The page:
By Sarah Gooding, The Wabaunsee County Signal Enterprise: Sept. 28, 2006
A property that was homesteaded almost 150 years ago is being recognized this year for its historic structures.
The annual Wabaunsee County Historical Society Fall Tour will make two stops on land now owned by Bill and Kathy Hogue to see the historic Kuenzli family homestead, “Stonebridge,” and farmhouse “Mission Manor.”
Bill Hogue said it is his habit to research properties when he purchases them, and the historic 1,265-acre ranch southeast of Alma was no exception.
“When I buy things, I try to get the abstract so I can go back and see who owned it,” he said.
He said this is, in part, a hobby of sorts.
“I guess that’s a good thing to call it,” he said.
Thus, he has compiled a fair amount of information on the old properties and their previous owners.
“They (the Kuenzlis) came over and homesteaded that,” he said. “They started that on 160 acres – that was their homestead in 1859.”
He said within the next few years the original Stonebridge house was built.
“In the early 1860s, they built this three-story stone house with two stone cellar caves in them,” Hogue said. “That’s where they lived and had the five kids – two girls and three boys.”
From there, the family continued to add to the land.
Emily, the oldest daughter in the Kuenzli family, married John Schwalm and the family’s total property holdings grew to the point that they had between 5,000 and 6,000 acres by 1900.
Shortly thereafter, the house began having problems.
“In 1905, this house burned, gutted and took the roof off,” Hogue said. “They took the top story off, put a roof on it and used it for a hay barn for 100 years.”
Hogue said that 100 years took its toll on the home.
“When we got it in 2004, they had let that roof deteriorate,” he said. “It was getting in pretty bad shape so that was what we started with.”
In addition, Kathy added that the house had sustained structural damage.
“The roof and second story were completely gone and the walls of its landmark twin arched cellars were caving in,” she said. “Giant tree roots had forced three of the exterior walls to heave a crack, leaving gaping cracks open to further destruction from the elements.”
Bill Hogue said the first goal was to simply stabilize the structure.
“Basically, we want to just get it so that it’s not totally finished, but structurally so it can be preserved,” he said. “We really don’t plan on using it as a house or anything. We’ve pretty well got it structurally.”
He said his experience building homes came in handy in making repairs.
“The first thing we did was cut the trees down – get them out of there so they keep from growing roots in it,” Hogue said. “Then we went to work on the walls, chipping up the mortar that had deteriorated.”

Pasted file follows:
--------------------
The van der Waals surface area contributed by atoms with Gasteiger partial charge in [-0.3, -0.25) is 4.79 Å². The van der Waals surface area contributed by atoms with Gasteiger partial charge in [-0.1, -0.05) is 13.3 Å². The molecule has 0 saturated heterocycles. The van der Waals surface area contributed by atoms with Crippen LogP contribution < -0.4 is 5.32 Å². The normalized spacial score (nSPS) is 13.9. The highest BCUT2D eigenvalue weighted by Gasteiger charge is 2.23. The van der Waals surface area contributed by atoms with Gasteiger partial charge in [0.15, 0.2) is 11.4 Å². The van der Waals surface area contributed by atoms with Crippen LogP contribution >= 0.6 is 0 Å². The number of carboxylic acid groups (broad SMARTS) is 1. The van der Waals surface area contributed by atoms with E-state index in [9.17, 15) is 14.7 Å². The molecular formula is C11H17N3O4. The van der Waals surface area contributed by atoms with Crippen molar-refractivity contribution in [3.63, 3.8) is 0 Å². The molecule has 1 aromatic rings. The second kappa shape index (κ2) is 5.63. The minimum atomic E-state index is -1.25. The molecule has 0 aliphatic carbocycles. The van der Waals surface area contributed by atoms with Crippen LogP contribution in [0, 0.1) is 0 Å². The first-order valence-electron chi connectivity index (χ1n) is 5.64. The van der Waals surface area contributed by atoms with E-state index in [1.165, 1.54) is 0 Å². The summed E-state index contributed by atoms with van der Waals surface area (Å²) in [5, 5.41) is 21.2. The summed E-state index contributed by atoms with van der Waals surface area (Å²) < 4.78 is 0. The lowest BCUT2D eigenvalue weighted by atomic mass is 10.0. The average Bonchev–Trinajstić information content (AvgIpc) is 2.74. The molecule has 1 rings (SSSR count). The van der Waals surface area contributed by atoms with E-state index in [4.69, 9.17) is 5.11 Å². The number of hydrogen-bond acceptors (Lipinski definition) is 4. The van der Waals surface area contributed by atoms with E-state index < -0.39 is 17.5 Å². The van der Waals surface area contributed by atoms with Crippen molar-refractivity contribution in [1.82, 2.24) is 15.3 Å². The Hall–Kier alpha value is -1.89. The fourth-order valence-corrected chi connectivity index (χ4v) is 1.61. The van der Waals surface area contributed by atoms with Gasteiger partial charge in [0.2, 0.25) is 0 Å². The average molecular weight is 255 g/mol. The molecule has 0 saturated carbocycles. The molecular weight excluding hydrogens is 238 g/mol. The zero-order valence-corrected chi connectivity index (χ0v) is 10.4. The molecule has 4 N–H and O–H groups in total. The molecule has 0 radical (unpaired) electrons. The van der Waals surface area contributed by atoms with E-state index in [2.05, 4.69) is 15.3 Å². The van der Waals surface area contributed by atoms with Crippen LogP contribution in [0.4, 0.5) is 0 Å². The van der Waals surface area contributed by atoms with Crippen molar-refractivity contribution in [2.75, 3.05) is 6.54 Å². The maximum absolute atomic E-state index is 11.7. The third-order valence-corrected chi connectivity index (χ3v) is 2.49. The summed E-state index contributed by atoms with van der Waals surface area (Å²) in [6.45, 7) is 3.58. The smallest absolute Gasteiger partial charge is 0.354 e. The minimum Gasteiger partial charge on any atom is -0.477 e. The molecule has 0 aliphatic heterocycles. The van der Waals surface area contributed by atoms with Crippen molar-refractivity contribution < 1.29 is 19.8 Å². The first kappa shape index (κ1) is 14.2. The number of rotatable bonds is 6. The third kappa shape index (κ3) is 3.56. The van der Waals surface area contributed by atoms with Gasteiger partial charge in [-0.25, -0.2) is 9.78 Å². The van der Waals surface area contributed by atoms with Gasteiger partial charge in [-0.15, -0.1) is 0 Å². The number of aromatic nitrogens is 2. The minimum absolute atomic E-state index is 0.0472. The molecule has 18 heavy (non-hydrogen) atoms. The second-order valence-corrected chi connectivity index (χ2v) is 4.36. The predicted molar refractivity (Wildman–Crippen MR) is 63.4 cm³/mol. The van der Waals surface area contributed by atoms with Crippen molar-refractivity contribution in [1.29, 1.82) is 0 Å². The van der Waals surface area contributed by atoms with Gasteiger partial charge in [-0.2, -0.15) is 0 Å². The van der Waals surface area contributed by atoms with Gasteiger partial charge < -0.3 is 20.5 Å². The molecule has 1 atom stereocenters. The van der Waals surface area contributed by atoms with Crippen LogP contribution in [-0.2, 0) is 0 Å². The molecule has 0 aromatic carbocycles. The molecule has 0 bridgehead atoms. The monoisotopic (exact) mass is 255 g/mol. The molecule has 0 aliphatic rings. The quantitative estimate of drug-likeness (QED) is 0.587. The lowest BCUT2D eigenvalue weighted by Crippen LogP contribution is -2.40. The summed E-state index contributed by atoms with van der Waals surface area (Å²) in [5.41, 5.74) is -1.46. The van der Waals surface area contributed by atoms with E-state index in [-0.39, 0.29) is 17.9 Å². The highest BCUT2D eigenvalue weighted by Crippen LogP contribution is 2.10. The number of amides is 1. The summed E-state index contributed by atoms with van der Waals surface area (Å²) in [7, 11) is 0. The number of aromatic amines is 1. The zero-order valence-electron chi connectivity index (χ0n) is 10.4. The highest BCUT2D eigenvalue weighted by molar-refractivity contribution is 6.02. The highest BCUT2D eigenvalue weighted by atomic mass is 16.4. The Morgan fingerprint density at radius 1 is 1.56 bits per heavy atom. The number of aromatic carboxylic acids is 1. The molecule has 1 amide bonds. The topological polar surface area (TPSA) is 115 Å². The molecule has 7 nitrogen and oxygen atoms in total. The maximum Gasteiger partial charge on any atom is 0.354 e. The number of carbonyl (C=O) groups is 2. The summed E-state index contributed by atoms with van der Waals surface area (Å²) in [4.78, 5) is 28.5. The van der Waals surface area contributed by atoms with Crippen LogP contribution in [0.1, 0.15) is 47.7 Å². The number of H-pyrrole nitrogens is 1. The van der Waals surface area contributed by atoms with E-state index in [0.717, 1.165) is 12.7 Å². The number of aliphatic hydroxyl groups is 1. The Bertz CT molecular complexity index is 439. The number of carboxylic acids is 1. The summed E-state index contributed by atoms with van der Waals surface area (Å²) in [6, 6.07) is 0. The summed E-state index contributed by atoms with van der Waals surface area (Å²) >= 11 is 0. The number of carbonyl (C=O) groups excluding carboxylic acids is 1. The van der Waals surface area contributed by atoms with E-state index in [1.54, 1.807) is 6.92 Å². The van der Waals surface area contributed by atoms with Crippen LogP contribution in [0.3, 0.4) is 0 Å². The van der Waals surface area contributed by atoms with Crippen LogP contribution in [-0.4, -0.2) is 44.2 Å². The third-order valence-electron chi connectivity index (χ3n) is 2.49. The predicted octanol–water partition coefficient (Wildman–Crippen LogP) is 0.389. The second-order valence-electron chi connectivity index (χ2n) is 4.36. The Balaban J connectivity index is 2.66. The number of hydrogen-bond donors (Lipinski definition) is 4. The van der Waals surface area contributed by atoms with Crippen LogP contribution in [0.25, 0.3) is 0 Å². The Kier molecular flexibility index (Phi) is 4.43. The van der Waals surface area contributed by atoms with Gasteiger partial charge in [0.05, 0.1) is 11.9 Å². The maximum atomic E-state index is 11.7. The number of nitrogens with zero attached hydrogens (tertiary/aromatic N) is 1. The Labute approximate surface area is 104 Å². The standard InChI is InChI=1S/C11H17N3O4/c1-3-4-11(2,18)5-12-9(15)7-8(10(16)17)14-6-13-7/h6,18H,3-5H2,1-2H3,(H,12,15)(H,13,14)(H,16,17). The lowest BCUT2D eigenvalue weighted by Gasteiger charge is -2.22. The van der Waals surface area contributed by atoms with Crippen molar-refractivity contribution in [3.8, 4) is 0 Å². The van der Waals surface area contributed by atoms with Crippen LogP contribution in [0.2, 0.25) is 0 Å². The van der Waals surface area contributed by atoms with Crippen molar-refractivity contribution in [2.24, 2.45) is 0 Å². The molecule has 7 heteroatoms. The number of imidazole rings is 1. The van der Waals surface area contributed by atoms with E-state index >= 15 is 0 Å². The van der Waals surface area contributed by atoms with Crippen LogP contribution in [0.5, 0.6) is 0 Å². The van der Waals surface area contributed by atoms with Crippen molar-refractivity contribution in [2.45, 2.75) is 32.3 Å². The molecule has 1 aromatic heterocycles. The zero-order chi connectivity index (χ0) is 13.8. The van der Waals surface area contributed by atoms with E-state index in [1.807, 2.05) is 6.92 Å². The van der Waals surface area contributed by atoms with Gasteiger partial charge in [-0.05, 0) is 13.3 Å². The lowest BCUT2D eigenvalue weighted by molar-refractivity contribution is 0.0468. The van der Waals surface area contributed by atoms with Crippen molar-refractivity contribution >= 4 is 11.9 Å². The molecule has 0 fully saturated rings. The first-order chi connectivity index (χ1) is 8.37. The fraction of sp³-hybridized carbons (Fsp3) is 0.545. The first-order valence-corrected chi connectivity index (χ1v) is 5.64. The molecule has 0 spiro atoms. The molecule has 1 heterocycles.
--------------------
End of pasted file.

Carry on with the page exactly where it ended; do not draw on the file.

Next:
The roof presented more of a challenge.
“The top of it some places had caved in down six to eight inches lower than others,” he said. “We got that leveled up so we could set a roof on it.”
And, the work continued.
“This summer we went in, the wall’s about 18-inches thick, we went in and replaced some parts of the wall that had caved in,” he said.
The Hogue’s hard work to preserve the structures hasn’t gone unnoticed.
“Word got out that we were kind of preserving that thing and everybody got interested and wanted to go see it,” Hogue said. “Alan Winkler at the historical society got word of what we were doing. They’ve been after us.”
Hogue said the historical society encouraged them to put the structures on the historical tour last year, but he didn’t think they were ready at that time. As a result, the homes will be on this year’s tour.
Both Hogues expressed excitement about owning this particular plot of land.
“We’re the first one that isn’t a member of the family that’s owned this thing,” Hogue said.
He said he knew some of the family, and was familiar with Pearl Redmon, great-granddaughter of the Kuenzlis and was aware that she and her husband had died. When he heard there were plans to sell the property he was asked if he was interested.
“I came out and started in one end of it and came out the other end of it and I thought, ‘This is what I’ve been looking for all my life,’” he said.
Upon purchasing the property, he also purchased other buildings, including a little rock building they suspect was a summer kitchen, the home owned by daughter Emily and a second little stone house where Emily and John lived while building their home.
He said they did restoration on these buildings as well.
“(The summer kitchen) was a stone building,” he said. “It was in the same condition as the other. We restored it too.”
He said he also has worked on the little stone house.
“We’ve done the same thing to those, too,” he said.
He added that Kathy has done a lot of cosmetic work on the buildings as well, by adding little touches to give the structures a feel of their original atmosphere.
The property is about eight miles southeast of Alma, KS.